There are two reasons why this issue should be of particular interest to the people of coastal Georgia. First is the relicensing of Plant Hatch in Baxley near the Altamaha River. Although there has never been a terrible catastrophe at this facility, the aging condition and defective design of Plant Hatch make it ripe for a serious incident of contamination. Moreover, in its next phase of operation, untested outdoor storage of radioactive materials will take place within close proximity to the waters of the Altamaha, Georgiašs largest and most naturally productive river.

Even more threatening is a proposal at the Savannah River Site near Augusta, now under review, for processing plutonium from decommissioned nuclear bomb warheads into fuel to be used at nuclear power plants in other locations. The SRS site is already known to be dangerously contaminated, with over 50 unlined 'seepage ponds' believed to be releasing radioactive contaminants into the area's groundwater systems. Introducing the proposal for plutonium processing greatly adds to SRS's prospective threats to human health and the environment.

Since plutonium is a more persistent form of radioactivity, and arguably among the most toxic substances known, it represents an even greater threat than 'conventional' uranium fuel. A single incident, whether caused by human operating error, an engineering or processing failure, natural catastrophe (flood, earthquake, hurricane, etc.), or act of terrorism, could produce far-reaching health hazards for many generations, and, depending on amounts released, essentially shut down the most contaminated ecosystems. Even several seemingly small leakages or airborne releases could combine, perhaps over many decades, to generate severe risks to public health and natural resources.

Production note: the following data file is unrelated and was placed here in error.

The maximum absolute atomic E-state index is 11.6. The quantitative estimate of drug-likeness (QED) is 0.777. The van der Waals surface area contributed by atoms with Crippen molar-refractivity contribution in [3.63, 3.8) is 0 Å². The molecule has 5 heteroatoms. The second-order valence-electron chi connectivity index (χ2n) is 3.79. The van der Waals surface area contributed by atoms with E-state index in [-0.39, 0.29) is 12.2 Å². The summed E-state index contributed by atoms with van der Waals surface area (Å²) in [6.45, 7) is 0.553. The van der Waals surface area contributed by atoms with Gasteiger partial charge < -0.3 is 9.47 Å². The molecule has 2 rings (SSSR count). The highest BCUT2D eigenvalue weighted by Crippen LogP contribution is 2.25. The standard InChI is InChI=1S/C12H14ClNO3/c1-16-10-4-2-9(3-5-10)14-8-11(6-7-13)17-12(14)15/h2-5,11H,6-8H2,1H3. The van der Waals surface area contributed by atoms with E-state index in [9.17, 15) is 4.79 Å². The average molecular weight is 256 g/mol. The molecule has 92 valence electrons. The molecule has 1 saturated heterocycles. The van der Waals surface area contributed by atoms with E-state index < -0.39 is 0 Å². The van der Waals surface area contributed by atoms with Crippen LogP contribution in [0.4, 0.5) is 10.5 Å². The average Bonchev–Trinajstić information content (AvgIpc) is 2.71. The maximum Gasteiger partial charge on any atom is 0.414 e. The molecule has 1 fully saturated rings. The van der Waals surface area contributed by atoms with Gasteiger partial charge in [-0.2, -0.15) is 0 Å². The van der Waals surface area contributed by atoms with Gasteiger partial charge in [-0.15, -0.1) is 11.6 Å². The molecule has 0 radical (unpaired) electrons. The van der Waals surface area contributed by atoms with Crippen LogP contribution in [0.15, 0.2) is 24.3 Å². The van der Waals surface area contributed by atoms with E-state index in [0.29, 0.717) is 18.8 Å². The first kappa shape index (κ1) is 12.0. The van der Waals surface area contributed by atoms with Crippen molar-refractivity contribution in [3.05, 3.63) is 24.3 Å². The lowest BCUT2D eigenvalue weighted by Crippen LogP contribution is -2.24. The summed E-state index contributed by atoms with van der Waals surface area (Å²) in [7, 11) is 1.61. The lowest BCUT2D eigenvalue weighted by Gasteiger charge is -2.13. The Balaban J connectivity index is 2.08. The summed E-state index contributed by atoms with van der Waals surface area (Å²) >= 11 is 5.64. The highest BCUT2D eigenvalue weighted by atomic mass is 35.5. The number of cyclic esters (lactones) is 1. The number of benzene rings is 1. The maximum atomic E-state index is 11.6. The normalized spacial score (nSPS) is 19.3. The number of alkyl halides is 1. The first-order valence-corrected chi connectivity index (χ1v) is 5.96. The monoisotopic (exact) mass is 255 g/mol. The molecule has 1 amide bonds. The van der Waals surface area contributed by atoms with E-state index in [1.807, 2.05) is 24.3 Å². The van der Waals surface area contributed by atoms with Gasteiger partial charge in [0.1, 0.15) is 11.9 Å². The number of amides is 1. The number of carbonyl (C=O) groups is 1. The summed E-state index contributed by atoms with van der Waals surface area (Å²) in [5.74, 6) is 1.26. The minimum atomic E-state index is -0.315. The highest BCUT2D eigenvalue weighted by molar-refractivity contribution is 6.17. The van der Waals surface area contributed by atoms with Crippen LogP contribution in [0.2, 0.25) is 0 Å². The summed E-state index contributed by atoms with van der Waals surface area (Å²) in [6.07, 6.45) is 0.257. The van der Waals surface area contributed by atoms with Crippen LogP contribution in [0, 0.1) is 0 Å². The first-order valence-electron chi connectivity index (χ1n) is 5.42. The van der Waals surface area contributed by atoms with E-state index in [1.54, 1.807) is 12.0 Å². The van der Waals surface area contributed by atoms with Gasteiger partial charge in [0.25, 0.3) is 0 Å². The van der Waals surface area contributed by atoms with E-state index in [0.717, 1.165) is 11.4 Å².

Considering the huge potential costs of these risks, no matter how improbable a contaminating event may be, and the enormous period of time over which these radioactive materials would remain hazardous once accidentally released, it is highly doubtful that nuclear power or fuel processing is truly practical. Efforts to demonstrate the acceptability of this form of energy production are, in effect, attempts to seize short-term benefits at serious long-term risk to human health and critically important environmental balance.

"In a single year, using existing technology, wind-driven generators can be brought online in this country, producing much safer, cleaner, and far more efficient power than any nuclear or fossil fuel power plant."

Perhaps the public may seem to gain in the short-term from energy produced, but clearly the most notable benefits would be in the form of private profits made by energy-producers. Surely there are safer ways to generate electricity at a profit, and also to improve energy conservation, without severely jeopardizing the public. Improving the efficiency of lighting, heating and cooling equipment, appliances, and various industrial processes, as well as making further headway in solar, wind, tidal, and hydrogen-cell technologies are the most obvious examples. Despite political disputes over supporting new forms of power generation, in the last 50 years more than a trillion dollars has been sunk into developing nuclear power, which provides only 20% of electrical generation in the U.S.